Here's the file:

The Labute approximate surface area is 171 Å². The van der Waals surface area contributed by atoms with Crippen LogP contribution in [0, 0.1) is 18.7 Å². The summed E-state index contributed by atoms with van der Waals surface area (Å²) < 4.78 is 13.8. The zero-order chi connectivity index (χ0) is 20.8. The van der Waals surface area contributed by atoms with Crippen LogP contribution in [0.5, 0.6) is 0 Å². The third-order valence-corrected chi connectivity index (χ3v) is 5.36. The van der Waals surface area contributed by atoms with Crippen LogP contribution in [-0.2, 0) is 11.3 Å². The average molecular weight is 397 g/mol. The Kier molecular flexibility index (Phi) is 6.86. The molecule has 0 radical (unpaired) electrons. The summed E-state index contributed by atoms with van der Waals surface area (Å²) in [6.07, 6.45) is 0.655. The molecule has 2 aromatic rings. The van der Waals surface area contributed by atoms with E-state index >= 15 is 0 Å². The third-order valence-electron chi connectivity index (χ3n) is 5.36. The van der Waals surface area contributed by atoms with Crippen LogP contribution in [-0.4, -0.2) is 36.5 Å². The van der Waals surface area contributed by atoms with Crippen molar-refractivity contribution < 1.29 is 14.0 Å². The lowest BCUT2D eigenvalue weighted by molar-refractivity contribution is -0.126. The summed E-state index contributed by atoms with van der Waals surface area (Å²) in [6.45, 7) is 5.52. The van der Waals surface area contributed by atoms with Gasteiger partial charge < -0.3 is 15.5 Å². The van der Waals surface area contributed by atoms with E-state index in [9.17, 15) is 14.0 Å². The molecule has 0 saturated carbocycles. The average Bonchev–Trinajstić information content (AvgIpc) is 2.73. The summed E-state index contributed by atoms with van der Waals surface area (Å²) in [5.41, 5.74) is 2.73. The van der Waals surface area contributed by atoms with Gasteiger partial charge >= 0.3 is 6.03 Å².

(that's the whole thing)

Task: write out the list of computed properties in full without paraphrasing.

The Labute approximate surface area is 171 Å². The van der Waals surface area contributed by atoms with Crippen LogP contribution in [0, 0.1) is 18.7 Å². The summed E-state index contributed by atoms with van der Waals surface area (Å²) < 4.78 is 13.8. The zero-order chi connectivity index (χ0) is 20.8. The van der Waals surface area contributed by atoms with Crippen LogP contribution in [0.5, 0.6) is 0 Å². The third-order valence-corrected chi connectivity index (χ3v) is 5.36. The van der Waals surface area contributed by atoms with Crippen LogP contribution in [-0.2, 0) is 11.3 Å². The average molecular weight is 397 g/mol. The Kier molecular flexibility index (Phi) is 6.86. The molecule has 0 radical (unpaired) electrons. The summed E-state index contributed by atoms with van der Waals surface area (Å²) in [6.07, 6.45) is 0.655. The molecule has 2 aromatic rings. The van der Waals surface area contributed by atoms with E-state index >= 15 is 0 Å². The third-order valence-electron chi connectivity index (χ3n) is 5.36. The van der Waals surface area contributed by atoms with Crippen LogP contribution in [-0.4, -0.2) is 36.5 Å². The van der Waals surface area contributed by atoms with Crippen molar-refractivity contribution < 1.29 is 14.0 Å². The lowest BCUT2D eigenvalue weighted by molar-refractivity contribution is -0.126. The summed E-state index contributed by atoms with van der Waals surface area (Å²) in [6.45, 7) is 5.52. The van der Waals surface area contributed by atoms with Gasteiger partial charge < -0.3 is 15.5 Å². The van der Waals surface area contributed by atoms with E-state index in [9.17, 15) is 14.0 Å². The molecule has 0 saturated carbocycles. The average Bonchev–Trinajstić information content (AvgIpc) is 2.73. The summed E-state index contributed by atoms with van der Waals surface area (Å²) in [5.41, 5.74) is 2.73. The van der Waals surface area contributed by atoms with Gasteiger partial charge >= 0.3 is 6.03 Å².